The longer an experience remains unassimilated, the more problems it causes. Let us say that your father was an alcoholic and abused your mother, so that she fell into a lifelong depression and was unable to raise you and your siblings properly. Because you were the eldest, you ended up parenting your younger brothers and sisters. You did it because you had no choice. You developed a deep resentment toward your father for robbing your childhood and a deep sympathy for your poor victimized mother. In reality, she was not blameless, because she never stood up to her husband; she actually enabled his alcoholism in subtle ways. Nonetheless, you saw her as a martyr and loved her for it. Your father died, but your hatred lived on. You believed a grave injustice had been done and it colored your feelings toward men in general.

One day, a nice man wanted to marry you and in the excitement of first love, you agreed. You married, but as time went on certain things your husband said or did reminded you of your father. This brought up old feelings of resentment and rage. You began to pick quarrels with him for no reason. Your fears slowly got the best of you and you incorrectly imagined that these small things he shared with your father'a certain inflection in his voice when he was stressed, for example'revealed a selfish and abusive nature. You accused him of 'changing' and said he did not really love you, which was not true. Your relationship deteriorated and your children started to become neurotic. You confided in one of your divorced women friends who came from a similar background and was holding a grudge against her ex. She showed so much concern for your plight that you fell in love with her, left your husband, abandoned your children and became gay. But after a while your new identity did not work, because you loved her for the wrong reason: she was not a man. Had your mother been the abuser, you may have hated women and loved men. We can make this story go on and on for fifty years or more, each tragic event unfolding out of the preceding event like clockwork, until it becomes impossible to work back to the beginning and discover the reason for the suffering and heal the wound.

Experience does not interpret or assimilate itself. The intellect interprets experience. It sits behind the mind and evaluates what happens. There is nothing wrong with it. This is what it is supposed to do. If experience conforms to the soul's desire, it gives the thumbs up and positive feeling arise. If life delivers experience contrary to the soul's desire, it gives the thumbs down and negative feelings arise. How it interprets experience depends on acquired knowledge and ignorance plus three factors that are normally beyond its control. Two of these factors inhibit its ability to discriminate and one facilitates it. The factors over which the intellect has limited control are rajas, tamas and sattva.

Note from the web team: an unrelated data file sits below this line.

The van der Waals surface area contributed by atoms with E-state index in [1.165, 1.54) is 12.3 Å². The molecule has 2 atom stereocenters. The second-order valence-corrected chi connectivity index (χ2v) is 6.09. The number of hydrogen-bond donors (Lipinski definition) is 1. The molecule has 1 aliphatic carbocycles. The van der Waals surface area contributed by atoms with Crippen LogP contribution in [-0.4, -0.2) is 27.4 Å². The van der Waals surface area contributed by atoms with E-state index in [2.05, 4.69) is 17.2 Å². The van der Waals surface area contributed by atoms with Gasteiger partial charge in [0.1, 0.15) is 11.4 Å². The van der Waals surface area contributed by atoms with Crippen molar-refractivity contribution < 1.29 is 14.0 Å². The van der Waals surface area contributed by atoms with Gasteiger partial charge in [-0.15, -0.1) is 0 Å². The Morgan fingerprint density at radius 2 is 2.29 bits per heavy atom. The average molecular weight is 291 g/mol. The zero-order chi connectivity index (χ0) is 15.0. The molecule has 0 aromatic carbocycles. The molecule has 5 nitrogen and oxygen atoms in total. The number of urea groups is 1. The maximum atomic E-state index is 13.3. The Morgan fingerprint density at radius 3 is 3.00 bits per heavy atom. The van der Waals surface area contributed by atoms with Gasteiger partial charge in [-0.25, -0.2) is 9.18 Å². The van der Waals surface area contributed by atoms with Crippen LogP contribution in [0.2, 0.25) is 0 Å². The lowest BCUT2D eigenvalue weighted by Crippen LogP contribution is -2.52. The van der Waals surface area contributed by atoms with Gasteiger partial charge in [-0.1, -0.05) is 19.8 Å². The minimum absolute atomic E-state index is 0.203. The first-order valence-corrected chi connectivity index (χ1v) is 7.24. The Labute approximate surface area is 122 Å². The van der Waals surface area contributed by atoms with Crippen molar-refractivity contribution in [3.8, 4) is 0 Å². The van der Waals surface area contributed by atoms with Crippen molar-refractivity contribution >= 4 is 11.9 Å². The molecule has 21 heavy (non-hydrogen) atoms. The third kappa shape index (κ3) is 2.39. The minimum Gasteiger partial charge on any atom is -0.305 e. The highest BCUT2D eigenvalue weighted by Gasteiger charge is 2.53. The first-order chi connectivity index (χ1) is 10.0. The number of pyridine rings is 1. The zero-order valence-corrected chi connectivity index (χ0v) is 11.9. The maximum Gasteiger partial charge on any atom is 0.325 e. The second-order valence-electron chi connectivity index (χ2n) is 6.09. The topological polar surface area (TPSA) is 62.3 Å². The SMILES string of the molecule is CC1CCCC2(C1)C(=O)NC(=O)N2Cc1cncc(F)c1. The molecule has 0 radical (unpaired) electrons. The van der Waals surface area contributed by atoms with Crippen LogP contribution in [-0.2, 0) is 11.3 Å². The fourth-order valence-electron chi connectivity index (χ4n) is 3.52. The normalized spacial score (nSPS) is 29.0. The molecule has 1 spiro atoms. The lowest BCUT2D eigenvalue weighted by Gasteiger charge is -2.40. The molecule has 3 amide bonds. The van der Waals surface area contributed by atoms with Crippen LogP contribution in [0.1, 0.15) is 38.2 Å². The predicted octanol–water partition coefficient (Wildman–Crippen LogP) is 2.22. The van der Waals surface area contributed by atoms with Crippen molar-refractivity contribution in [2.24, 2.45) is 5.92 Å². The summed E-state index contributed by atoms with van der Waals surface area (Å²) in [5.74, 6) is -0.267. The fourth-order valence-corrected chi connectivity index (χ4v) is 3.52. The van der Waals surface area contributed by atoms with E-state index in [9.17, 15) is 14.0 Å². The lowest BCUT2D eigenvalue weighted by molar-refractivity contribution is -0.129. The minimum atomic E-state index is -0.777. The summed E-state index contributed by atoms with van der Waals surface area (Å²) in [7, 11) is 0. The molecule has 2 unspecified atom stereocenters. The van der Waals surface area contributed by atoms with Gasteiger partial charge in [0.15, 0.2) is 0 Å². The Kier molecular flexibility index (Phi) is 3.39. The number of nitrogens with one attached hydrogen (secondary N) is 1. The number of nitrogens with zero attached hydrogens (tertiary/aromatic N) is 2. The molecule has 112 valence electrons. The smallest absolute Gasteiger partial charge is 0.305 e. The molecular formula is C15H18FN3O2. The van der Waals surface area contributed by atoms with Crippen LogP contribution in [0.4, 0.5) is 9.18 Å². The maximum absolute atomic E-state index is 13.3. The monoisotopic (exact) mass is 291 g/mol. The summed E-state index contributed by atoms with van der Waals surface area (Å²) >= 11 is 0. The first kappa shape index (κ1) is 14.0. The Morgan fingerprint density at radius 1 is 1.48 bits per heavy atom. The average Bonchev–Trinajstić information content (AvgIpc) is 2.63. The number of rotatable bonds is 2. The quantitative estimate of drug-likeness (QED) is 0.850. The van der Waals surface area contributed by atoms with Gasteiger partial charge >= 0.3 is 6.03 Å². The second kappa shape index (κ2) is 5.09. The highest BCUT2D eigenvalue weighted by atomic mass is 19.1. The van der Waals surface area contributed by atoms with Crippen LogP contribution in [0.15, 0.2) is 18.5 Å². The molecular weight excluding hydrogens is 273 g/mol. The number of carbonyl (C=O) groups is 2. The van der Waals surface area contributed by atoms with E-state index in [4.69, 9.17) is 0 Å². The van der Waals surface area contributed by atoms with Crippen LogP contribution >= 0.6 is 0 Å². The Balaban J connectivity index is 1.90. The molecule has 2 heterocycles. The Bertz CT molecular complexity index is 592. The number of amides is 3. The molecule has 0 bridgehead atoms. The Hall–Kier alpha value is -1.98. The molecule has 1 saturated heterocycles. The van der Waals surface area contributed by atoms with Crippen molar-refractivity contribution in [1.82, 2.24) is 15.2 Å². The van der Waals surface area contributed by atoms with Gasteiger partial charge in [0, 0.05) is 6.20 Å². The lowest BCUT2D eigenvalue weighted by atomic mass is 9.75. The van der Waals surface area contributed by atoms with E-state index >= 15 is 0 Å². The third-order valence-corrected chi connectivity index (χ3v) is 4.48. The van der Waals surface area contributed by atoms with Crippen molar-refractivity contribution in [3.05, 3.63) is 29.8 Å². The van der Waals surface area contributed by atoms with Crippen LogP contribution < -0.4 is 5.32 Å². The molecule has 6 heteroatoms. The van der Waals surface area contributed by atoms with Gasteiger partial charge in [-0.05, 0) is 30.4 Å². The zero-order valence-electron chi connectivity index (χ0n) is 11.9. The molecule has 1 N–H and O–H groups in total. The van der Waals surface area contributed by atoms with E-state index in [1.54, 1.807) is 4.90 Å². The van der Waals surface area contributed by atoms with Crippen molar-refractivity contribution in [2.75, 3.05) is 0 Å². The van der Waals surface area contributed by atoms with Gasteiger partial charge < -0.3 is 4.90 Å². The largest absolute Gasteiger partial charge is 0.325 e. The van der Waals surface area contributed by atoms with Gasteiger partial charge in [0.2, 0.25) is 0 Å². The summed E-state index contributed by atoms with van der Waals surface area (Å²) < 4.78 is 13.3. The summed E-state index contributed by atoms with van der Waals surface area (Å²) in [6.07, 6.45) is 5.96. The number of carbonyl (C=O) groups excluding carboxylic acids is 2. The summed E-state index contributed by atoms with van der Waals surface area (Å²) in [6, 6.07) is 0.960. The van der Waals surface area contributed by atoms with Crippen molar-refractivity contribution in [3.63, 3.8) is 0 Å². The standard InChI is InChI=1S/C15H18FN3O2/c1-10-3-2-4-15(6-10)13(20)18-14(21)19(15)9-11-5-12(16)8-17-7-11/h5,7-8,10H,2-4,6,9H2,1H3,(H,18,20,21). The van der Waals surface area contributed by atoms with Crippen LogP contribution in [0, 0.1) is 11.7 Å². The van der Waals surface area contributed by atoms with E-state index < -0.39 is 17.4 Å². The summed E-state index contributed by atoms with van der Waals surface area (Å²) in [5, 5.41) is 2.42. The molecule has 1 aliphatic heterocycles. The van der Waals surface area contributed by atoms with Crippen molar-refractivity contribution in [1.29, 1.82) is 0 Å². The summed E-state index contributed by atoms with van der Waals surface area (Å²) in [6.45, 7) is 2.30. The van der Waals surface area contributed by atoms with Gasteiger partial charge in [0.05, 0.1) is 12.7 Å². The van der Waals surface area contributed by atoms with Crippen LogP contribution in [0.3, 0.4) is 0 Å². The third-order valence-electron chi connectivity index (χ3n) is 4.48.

How does rajas affect the assimilation of experience? If the individual's values are materialistic and the mind is predominately rajasic, the intellect uses its power to design and execute strategies to accomplish worldly goals. If the values are spiritual, it evaluates progress with reference to its idea of purity or enlightenment. A rajasic intellect is not concerned with the truth of experience, only in whether or not what is experienced relates to the fulfillment of the soul's desires.

Whether the goals are worldly or spiritual, and whether or not they are realized, rajas is a source of frustration because everything gained is inevitably lost. An object gained causes attachment and an object lost produces grief, neither of which is conducive to happiness. Rather than accept the impermanence of life as a fact and be satisfied with what is, rajas causes the soul to continually seek fulfillment in new experiences. Even though the individual knows better, rajas can cause such a lack of discrimination, that the individual will consistently repeat actions that produce suffering. It often generates so many actions in such a short time, that the intellect can never determine which action was responsible for a given result, thus preventing it from learning from its experiences.

When a pleasurable experience ends, rajas brings disappointment, because it wants the pleasure to continue, even though the intellect knows that pleasure is fleeting. If an experience is mediocre, it wants it to be better. If it is bad, it should end instantly and not happen again. If experience repeats itself over and over, as it does owing to conditioning, rajas causes boredom and produces a strong desire for variety. More-better-different is its holy mantra. It produces an endlessly active time constrained life of loose ends, a life of shoulds and should nots.

A person under the influence of rajas feels that nothing is ever completed. No matter how much is accomplished, the list of things to do never shrinks. It is a closet, garage, basement and attic overflowing with a confusing assortment of neglected and unused objects. It is late tax return, a forgotten appointment, an unreturned call, a frantic search for one's keys. Rajas' aggressive extroverted thrusts are inevitably accompanied by tiredness and insomnia. Because it cannot sit still, it is often referred to as the monkey mind in spiritual literature.

Assimilation of experience only takes place when the mind is present. Therefore, when rajas dominates the subtle body, the innate wisdom of the Self, much less common sense knowledge, is not available to help the intellect accurately determine the nature of experience and resolve doubts about it. A resolved experience leaves attention fully present, so that it is able to engage the next experience without prejudice. Because life is an unending procession of experiences, it is important to lay each experience to rest as quickly as possible, preferably as it happens. A successful inquirer processes experience as it happens.

Part II

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Page last updated: 10-Jul-2012